Gerek Meinhardt reacts as he competes in the Men's Foil Individual Semifinal at the Pan American Games Lima 2019 on Aug. 6, 2019 in Lima, Peru.
Each Tuesday leading up to the Olympic and Paralympic Games Tokyo 2020, which will be held in the summer of 2021, TeamUSA.org will introduce you to an athlete you should know prior to Tokyo – as part of the “Tokyo Tuesday” series. There’s a lot to learn on your quest to becoming the ultimate fan. Follow along on social media with the hashtag #TokyoTuesday.
Gerek Meinhardt has competed in three Olympic Games and qualified for a fourth in Tokyo, but right now fencing isn’t the only thing on his plate.
Meinhardt, 30, is a first-year medical student at the University of Kentucky College of Medicine.
“I had to go back and take undergraduate classes to do all my science prerequisites and my classmates were all about 10 years younger than me, but I was able to do that and I’m happy now to be on this track,” said the 2016 men’s foil team bronze medalist.
Meinhardt was always interested in medicine growing up, he said, but he was also an elite fencer at a young age. Traveling the world to compete, focusing on training and becoming the country’s youngest Olympic fencer ever at the age of 17 didn’t seem to mesh with pursuing medicine in college, so he went to Notre Dame and studied business.
“At one point in college I spoke to my advisor about making a switch because I was still interested in medicine,” said Meinhardt, who won two individual NCAA championships and was a four-time All-American. “But after hearing I would obviously have to take an extra year or two to perform all my required science courses I, ironically, decided that I didn’t want to invest that time and take a step backward in a way. So I doubled down and stayed at Notre Dame and earned my MBA and worked for a few years in the business world.”
The idea of pursuing medicine never really left his mind, however, and in fact pushed its way to the forefront as his relationship with Lee Kiefer developed. An Olympic fencer as well, Kiefer comes from a family of doctors and is currently in her third year of medical school at the University of Kentucky, near where she grew up. About two years ago, Meinhardt said, he began thinking about his life after Tokyo and what he wanted to do.
“I did some shadowing and speaking with the physicians about what their lives were like, pros and cons,” he said, “and eventually decided, with their help, that I shouldn’t worry about making a change too late in my life, even though I was going to be a non-traditional student and a bit older than my classmates.”
Had 2020 shaped up the way it was supposed to, of course, Meinhardt would be singularly focused on this next chapter of life. He planned to compete in Tokyo this past summer, retire from competition and move on with his plan to become Dr. Meinhardt. Both he and Kiefer, who were married in September 2019, took the last academic year off to focus on training for the 2020 Games.
Instead, they ended up having five or six months with no school, no tournaments, no traveling and certainly no Olympics.
Now they are not only husband and wife and fellow med students but also one another’s primary training partners as they do their best to keep sharp until tournaments resume.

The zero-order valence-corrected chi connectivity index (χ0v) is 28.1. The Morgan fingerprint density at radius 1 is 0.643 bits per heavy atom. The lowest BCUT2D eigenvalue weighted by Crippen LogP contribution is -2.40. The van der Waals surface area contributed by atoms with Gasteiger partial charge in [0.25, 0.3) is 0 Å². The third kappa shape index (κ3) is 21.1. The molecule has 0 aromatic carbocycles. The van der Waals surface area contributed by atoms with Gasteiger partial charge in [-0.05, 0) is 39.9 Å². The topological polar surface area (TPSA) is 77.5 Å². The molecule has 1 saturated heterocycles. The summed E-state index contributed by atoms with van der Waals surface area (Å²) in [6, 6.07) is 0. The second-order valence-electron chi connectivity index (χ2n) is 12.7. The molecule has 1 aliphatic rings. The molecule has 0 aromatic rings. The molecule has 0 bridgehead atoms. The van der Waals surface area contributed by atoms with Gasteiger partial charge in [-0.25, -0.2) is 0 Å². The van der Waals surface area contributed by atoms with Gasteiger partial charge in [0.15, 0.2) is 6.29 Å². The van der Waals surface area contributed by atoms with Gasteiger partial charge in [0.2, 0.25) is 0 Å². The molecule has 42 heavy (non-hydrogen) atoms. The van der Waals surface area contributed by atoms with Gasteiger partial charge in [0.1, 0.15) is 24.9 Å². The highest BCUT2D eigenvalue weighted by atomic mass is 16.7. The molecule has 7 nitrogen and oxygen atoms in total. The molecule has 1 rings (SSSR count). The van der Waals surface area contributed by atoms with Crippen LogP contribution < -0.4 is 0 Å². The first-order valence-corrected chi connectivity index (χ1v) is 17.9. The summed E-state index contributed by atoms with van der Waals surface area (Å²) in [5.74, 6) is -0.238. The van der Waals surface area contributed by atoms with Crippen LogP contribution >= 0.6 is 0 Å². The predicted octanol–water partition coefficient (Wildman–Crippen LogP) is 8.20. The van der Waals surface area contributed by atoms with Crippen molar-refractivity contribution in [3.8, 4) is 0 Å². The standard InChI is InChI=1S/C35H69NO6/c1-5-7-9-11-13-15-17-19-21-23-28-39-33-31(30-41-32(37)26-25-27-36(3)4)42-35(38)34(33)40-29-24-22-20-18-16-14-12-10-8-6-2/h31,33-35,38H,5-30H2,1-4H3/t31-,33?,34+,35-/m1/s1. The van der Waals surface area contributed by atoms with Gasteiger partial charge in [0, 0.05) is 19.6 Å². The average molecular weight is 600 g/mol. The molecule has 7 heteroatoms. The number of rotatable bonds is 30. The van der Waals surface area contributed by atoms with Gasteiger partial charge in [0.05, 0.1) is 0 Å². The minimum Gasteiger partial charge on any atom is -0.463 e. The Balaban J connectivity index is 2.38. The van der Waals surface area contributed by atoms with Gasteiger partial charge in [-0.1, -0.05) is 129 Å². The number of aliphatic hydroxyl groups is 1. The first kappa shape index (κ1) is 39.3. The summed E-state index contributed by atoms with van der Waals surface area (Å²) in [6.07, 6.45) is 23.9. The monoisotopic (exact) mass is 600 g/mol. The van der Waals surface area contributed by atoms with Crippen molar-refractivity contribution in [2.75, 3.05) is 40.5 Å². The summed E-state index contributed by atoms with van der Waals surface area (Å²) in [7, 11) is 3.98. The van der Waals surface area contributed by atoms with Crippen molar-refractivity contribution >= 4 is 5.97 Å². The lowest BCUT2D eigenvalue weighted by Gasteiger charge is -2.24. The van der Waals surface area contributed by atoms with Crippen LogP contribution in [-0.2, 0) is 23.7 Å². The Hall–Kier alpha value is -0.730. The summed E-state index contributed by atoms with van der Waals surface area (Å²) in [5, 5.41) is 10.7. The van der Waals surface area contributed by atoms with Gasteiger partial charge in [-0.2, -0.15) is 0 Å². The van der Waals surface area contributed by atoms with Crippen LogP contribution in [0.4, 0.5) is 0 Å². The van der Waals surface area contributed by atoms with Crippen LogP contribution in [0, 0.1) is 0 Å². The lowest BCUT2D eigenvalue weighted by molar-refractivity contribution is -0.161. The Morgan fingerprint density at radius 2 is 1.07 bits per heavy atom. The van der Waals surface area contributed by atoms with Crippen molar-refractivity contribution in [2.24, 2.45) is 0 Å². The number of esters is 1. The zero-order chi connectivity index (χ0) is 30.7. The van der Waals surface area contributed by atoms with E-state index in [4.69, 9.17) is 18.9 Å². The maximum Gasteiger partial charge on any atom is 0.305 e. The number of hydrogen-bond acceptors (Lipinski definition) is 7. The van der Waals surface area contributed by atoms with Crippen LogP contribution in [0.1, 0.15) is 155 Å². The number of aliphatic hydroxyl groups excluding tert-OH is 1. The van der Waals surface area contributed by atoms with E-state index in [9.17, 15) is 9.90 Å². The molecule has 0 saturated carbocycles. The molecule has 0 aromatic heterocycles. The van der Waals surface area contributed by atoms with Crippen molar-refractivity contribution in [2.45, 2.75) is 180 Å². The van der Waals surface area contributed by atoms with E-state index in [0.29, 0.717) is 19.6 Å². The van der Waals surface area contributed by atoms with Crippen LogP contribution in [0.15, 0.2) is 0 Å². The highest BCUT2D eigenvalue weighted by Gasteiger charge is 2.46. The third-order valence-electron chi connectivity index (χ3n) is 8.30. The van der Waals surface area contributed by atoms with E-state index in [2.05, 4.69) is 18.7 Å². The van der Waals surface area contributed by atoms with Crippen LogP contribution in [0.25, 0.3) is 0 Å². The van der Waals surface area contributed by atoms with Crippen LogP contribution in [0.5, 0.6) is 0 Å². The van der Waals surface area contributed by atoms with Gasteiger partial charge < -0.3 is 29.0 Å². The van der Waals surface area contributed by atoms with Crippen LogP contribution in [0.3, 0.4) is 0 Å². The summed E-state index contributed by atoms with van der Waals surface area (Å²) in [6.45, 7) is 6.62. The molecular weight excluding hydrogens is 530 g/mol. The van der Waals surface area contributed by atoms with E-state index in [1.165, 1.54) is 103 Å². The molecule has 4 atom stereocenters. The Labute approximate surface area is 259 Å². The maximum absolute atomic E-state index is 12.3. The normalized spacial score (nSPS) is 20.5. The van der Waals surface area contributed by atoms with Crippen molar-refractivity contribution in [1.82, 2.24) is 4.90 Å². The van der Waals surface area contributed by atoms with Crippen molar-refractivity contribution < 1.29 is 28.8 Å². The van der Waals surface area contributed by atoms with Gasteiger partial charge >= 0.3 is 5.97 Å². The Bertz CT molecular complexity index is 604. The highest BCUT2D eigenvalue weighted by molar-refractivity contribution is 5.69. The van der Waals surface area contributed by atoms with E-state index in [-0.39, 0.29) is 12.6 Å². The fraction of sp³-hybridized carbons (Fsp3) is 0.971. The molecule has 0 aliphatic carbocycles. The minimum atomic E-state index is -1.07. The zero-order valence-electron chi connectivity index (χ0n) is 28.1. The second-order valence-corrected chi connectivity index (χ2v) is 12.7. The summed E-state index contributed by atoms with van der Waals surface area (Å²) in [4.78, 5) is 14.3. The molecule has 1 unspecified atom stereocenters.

Even as a 9-year-old, Meinhardt said, there was a competition every few months, so this extended break has been strange, to say the least.
“I know (the International Fencing Federation) is working on tentatively starting back up in January, but even if we do have a tournament then it will be almost a whole year since our last competition, which ended in February,” he said. “We’ve had good motivation to continue training and stay in shape, and that hasn’t been a problem, but it’s definitely been weird because typically you have a tournament every two or three weeks, and depending on how you do you come away with things you can work on and want to improve. It serves as a way for you to evaluate where you stand in relation to your competition and things you want to accomplish.
“It’s very strange being eight months removed from our last competition because even on days where I feel really good training, I have to wonder because I’m not competing against the top Italians or the top Russians here in Lexington, Kentucky. I may feel great, but how do I stack up against the people I’m going to be competing against?”
Meinhardt qualified for his fourth Olympic Games back in February, one day before the men’s foil team stretched its world cup medal streak to 15 competitions. He’s the first U.S. men’s fencer to make four Olympic teams since Mike Marx competed from 1984-1996.
“I had several injuries in my career, and multiple times I said that I was going to go through one more quadrennial and retire and be happy with what I accomplished and that it was time to let my body have a break because I did have all these chronic injuries,” he said. “So in that sense I am very surprised, and from my second Olympics on I’ve always been grateful every day for every tournament I’ve been able to compete in. The past two years I’ve felt really healthy and really strong, probably more than I did 10 years ago. It’s weird to think I’m one of the most experienced and older fencers on the circuit because I really don’t feel that way. I still feel like I have something to prove and that I’m going to show what I’ve got.”